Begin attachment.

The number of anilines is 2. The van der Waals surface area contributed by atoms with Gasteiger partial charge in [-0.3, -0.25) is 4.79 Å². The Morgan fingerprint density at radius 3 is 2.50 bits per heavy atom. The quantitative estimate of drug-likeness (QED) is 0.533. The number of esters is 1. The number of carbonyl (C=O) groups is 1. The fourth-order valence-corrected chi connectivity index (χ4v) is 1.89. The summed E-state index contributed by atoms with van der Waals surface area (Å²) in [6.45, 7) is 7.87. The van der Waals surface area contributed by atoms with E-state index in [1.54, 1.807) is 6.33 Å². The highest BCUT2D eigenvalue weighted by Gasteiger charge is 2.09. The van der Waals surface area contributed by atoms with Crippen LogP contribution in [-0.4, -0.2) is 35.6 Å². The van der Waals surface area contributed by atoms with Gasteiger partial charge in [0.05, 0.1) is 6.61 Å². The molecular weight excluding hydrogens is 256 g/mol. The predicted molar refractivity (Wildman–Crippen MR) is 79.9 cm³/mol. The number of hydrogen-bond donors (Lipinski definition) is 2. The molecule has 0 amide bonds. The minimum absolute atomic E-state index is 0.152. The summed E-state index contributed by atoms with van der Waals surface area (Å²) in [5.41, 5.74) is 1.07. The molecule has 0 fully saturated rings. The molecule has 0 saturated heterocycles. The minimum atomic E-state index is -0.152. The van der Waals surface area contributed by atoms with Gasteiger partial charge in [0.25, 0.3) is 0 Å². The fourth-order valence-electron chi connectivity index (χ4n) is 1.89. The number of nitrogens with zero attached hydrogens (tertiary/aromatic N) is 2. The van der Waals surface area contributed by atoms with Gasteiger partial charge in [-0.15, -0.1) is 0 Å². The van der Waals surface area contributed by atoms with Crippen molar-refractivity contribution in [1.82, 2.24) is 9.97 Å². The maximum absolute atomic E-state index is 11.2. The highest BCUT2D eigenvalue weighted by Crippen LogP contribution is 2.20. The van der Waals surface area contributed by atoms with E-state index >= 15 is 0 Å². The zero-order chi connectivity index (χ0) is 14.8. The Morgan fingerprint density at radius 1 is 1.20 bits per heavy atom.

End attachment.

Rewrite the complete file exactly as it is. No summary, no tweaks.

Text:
The number of anilines is 2. The van der Waals surface area contributed by atoms with Gasteiger partial charge in [-0.3, -0.25) is 4.79 Å². The Morgan fingerprint density at radius 3 is 2.50 bits per heavy atom. The quantitative estimate of drug-likeness (QED) is 0.533. The number of esters is 1. The number of carbonyl (C=O) groups is 1. The fourth-order valence-corrected chi connectivity index (χ4v) is 1.89. The summed E-state index contributed by atoms with van der Waals surface area (Å²) in [6.45, 7) is 7.87. The van der Waals surface area contributed by atoms with E-state index in [1.54, 1.807) is 6.33 Å². The highest BCUT2D eigenvalue weighted by Gasteiger charge is 2.09. The van der Waals surface area contributed by atoms with Crippen LogP contribution in [-0.4, -0.2) is 35.6 Å². The van der Waals surface area contributed by atoms with Gasteiger partial charge in [0.05, 0.1) is 6.61 Å². The molecular weight excluding hydrogens is 256 g/mol. The predicted molar refractivity (Wildman–Crippen MR) is 79.9 cm³/mol. The number of hydrogen-bond donors (Lipinski definition) is 2. The molecule has 0 amide bonds. The minimum absolute atomic E-state index is 0.152. The summed E-state index contributed by atoms with van der Waals surface area (Å²) in [5.41, 5.74) is 1.07. The molecule has 0 fully saturated rings. The molecule has 0 saturated heterocycles. The minimum atomic E-state index is -0.152. The van der Waals surface area contributed by atoms with Gasteiger partial charge in [0.25, 0.3) is 0 Å². The fourth-order valence-electron chi connectivity index (χ4n) is 1.89. The number of nitrogens with zero attached hydrogens (tertiary/aromatic N) is 2. The van der Waals surface area contributed by atoms with Gasteiger partial charge in [-0.15, -0.1) is 0 Å². The van der Waals surface area contributed by atoms with Crippen molar-refractivity contribution in [1.82, 2.24) is 9.97 Å². The maximum absolute atomic E-state index is 11.2. The highest BCUT2D eigenvalue weighted by Crippen LogP contribution is 2.20. The van der Waals surface area contributed by atoms with E-state index >= 15 is 0 Å². The zero-order chi connectivity index (χ0) is 14.8. The Morgan fingerprint density at radius 1 is 1.20 bits per heavy atom.